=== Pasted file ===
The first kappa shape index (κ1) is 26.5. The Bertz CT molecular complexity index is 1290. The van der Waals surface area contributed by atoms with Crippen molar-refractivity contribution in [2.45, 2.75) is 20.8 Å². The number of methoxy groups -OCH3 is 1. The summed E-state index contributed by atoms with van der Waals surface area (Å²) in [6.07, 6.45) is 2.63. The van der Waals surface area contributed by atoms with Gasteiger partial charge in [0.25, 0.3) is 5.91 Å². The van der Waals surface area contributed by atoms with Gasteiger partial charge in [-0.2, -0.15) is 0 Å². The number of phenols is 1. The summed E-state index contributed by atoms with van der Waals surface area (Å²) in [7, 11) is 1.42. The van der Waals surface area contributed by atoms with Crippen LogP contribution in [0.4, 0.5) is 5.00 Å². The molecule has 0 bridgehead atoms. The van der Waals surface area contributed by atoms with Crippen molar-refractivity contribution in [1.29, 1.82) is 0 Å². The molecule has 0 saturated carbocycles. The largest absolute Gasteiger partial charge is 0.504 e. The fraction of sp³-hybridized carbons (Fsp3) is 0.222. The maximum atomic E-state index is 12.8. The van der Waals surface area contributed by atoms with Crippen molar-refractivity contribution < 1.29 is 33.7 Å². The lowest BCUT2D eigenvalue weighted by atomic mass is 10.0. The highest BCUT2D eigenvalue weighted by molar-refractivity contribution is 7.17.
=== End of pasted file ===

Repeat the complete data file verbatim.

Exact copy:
The first kappa shape index (κ1) is 26.5. The Bertz CT molecular complexity index is 1290. The van der Waals surface area contributed by atoms with Crippen molar-refractivity contribution in [2.45, 2.75) is 20.8 Å². The number of methoxy groups -OCH3 is 1. The summed E-state index contributed by atoms with van der Waals surface area (Å²) in [6.07, 6.45) is 2.63. The van der Waals surface area contributed by atoms with Gasteiger partial charge in [0.25, 0.3) is 5.91 Å². The van der Waals surface area contributed by atoms with Gasteiger partial charge in [-0.2, -0.15) is 0 Å². The number of phenols is 1. The summed E-state index contributed by atoms with van der Waals surface area (Å²) in [7, 11) is 1.42. The van der Waals surface area contributed by atoms with Crippen LogP contribution in [0.4, 0.5) is 5.00 Å². The molecule has 0 bridgehead atoms. The van der Waals surface area contributed by atoms with Crippen molar-refractivity contribution in [1.29, 1.82) is 0 Å². The molecule has 0 saturated carbocycles. The largest absolute Gasteiger partial charge is 0.504 e. The fraction of sp³-hybridized carbons (Fsp3) is 0.222. The maximum atomic E-state index is 12.8. The van der Waals surface area contributed by atoms with Crippen molar-refractivity contribution < 1.29 is 33.7 Å². The lowest BCUT2D eigenvalue weighted by atomic mass is 10.0. The highest BCUT2D eigenvalue weighted by molar-refractivity contribution is 7.17.